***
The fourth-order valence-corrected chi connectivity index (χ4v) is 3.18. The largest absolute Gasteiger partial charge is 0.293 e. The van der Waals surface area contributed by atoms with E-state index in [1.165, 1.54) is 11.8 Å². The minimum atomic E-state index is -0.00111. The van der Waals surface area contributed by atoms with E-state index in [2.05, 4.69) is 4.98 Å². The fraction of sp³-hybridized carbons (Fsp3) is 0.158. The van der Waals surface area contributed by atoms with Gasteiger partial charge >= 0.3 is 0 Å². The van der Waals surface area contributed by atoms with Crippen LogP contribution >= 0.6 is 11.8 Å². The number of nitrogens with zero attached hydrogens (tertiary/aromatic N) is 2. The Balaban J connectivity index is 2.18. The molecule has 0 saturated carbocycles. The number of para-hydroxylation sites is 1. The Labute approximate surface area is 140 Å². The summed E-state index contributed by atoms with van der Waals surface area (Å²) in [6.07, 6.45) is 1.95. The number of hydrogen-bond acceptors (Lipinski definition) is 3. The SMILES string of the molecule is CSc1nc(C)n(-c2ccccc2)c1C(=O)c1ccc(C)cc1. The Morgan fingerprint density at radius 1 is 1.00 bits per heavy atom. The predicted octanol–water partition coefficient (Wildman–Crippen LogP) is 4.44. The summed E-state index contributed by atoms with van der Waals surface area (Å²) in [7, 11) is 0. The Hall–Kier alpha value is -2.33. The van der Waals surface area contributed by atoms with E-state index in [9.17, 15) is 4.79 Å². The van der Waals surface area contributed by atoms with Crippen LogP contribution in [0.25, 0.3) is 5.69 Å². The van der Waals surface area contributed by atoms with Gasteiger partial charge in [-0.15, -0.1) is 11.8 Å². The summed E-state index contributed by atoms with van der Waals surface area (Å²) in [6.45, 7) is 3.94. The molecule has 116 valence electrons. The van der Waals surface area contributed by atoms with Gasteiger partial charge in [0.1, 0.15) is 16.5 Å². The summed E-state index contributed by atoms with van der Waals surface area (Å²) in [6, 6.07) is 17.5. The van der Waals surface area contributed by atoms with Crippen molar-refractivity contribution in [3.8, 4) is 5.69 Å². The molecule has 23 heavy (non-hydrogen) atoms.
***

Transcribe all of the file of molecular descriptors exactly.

The fourth-order valence-corrected chi connectivity index (χ4v) is 3.18. The largest absolute Gasteiger partial charge is 0.293 e. The van der Waals surface area contributed by atoms with E-state index in [1.165, 1.54) is 11.8 Å². The minimum atomic E-state index is -0.00111. The van der Waals surface area contributed by atoms with E-state index in [2.05, 4.69) is 4.98 Å². The fraction of sp³-hybridized carbons (Fsp3) is 0.158. The van der Waals surface area contributed by atoms with Gasteiger partial charge >= 0.3 is 0 Å². The van der Waals surface area contributed by atoms with Crippen LogP contribution >= 0.6 is 11.8 Å². The number of nitrogens with zero attached hydrogens (tertiary/aromatic N) is 2. The Balaban J connectivity index is 2.18. The molecule has 0 saturated carbocycles. The number of para-hydroxylation sites is 1. The Labute approximate surface area is 140 Å². The summed E-state index contributed by atoms with van der Waals surface area (Å²) in [6.07, 6.45) is 1.95. The number of hydrogen-bond acceptors (Lipinski definition) is 3. The SMILES string of the molecule is CSc1nc(C)n(-c2ccccc2)c1C(=O)c1ccc(C)cc1. The Morgan fingerprint density at radius 1 is 1.00 bits per heavy atom. The predicted octanol–water partition coefficient (Wildman–Crippen LogP) is 4.44. The summed E-state index contributed by atoms with van der Waals surface area (Å²) in [7, 11) is 0. The Hall–Kier alpha value is -2.33. The van der Waals surface area contributed by atoms with E-state index in [9.17, 15) is 4.79 Å². The van der Waals surface area contributed by atoms with Crippen LogP contribution in [0.25, 0.3) is 5.69 Å². The van der Waals surface area contributed by atoms with Gasteiger partial charge in [-0.15, -0.1) is 11.8 Å². The summed E-state index contributed by atoms with van der Waals surface area (Å²) in [6.45, 7) is 3.94. The molecule has 116 valence electrons. The van der Waals surface area contributed by atoms with Gasteiger partial charge in [0.1, 0.15) is 16.5 Å². The summed E-state index contributed by atoms with van der Waals surface area (Å²) in [6, 6.07) is 17.5. The van der Waals surface area contributed by atoms with Crippen molar-refractivity contribution in [3.8, 4) is 5.69 Å². The molecule has 23 heavy (non-hydrogen) atoms.